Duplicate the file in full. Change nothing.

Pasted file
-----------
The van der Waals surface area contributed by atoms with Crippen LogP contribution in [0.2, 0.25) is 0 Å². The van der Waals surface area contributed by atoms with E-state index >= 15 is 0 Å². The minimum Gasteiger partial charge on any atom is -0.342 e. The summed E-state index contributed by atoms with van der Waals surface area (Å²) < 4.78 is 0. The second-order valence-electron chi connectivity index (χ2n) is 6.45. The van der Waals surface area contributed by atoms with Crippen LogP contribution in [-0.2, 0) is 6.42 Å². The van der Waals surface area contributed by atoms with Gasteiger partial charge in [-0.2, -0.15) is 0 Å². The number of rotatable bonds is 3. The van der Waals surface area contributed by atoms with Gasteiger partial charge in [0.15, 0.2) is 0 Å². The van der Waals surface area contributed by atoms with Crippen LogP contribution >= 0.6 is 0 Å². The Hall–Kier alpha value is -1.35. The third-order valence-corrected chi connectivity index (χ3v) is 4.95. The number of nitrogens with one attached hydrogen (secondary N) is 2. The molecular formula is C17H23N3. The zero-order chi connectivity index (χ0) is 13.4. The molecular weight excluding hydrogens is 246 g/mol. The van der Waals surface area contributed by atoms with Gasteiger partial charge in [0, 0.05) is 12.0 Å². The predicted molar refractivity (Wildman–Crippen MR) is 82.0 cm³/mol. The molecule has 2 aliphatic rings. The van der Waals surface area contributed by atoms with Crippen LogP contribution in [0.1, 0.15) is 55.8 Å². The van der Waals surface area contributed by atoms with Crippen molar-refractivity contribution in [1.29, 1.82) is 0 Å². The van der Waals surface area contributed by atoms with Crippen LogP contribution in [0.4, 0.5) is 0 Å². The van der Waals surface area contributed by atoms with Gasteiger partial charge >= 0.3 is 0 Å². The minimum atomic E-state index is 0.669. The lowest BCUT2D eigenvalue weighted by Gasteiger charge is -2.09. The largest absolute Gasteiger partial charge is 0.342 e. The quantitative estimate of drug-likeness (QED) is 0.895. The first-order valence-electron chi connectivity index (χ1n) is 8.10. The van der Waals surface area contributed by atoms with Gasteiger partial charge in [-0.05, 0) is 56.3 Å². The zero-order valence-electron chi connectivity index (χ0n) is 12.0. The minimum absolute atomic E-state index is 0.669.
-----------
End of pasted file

The van der Waals surface area contributed by atoms with Crippen LogP contribution in [0.2, 0.25) is 0 Å². The van der Waals surface area contributed by atoms with E-state index >= 15 is 0 Å². The minimum Gasteiger partial charge on any atom is -0.342 e. The summed E-state index contributed by atoms with van der Waals surface area (Å²) < 4.78 is 0. The second-order valence-electron chi connectivity index (χ2n) is 6.45. The van der Waals surface area contributed by atoms with Crippen LogP contribution in [-0.2, 0) is 6.42 Å². The van der Waals surface area contributed by atoms with Gasteiger partial charge in [-0.2, -0.15) is 0 Å². The number of rotatable bonds is 3. The van der Waals surface area contributed by atoms with Gasteiger partial charge in [0.15, 0.2) is 0 Å². The van der Waals surface area contributed by atoms with Crippen LogP contribution >= 0.6 is 0 Å². The Hall–Kier alpha value is -1.35. The third-order valence-corrected chi connectivity index (χ3v) is 4.95. The number of nitrogens with one attached hydrogen (secondary N) is 2. The molecular formula is C17H23N3. The zero-order chi connectivity index (χ0) is 13.4. The molecular weight excluding hydrogens is 246 g/mol. The van der Waals surface area contributed by atoms with Gasteiger partial charge in [0, 0.05) is 12.0 Å². The predicted molar refractivity (Wildman–Crippen MR) is 82.0 cm³/mol. The molecule has 2 aliphatic rings. The van der Waals surface area contributed by atoms with Crippen LogP contribution in [0.1, 0.15) is 55.8 Å². The van der Waals surface area contributed by atoms with Crippen molar-refractivity contribution in [1.29, 1.82) is 0 Å². The van der Waals surface area contributed by atoms with Crippen LogP contribution in [0.4, 0.5) is 0 Å². The van der Waals surface area contributed by atoms with Gasteiger partial charge >= 0.3 is 0 Å². The minimum atomic E-state index is 0.669. The lowest BCUT2D eigenvalue weighted by Gasteiger charge is -2.09. The largest absolute Gasteiger partial charge is 0.342 e. The quantitative estimate of drug-likeness (QED) is 0.895. The first-order valence-electron chi connectivity index (χ1n) is 8.10. The van der Waals surface area contributed by atoms with Gasteiger partial charge in [-0.05, 0) is 56.3 Å². The zero-order valence-electron chi connectivity index (χ0n) is 12.0. The minimum absolute atomic E-state index is 0.669.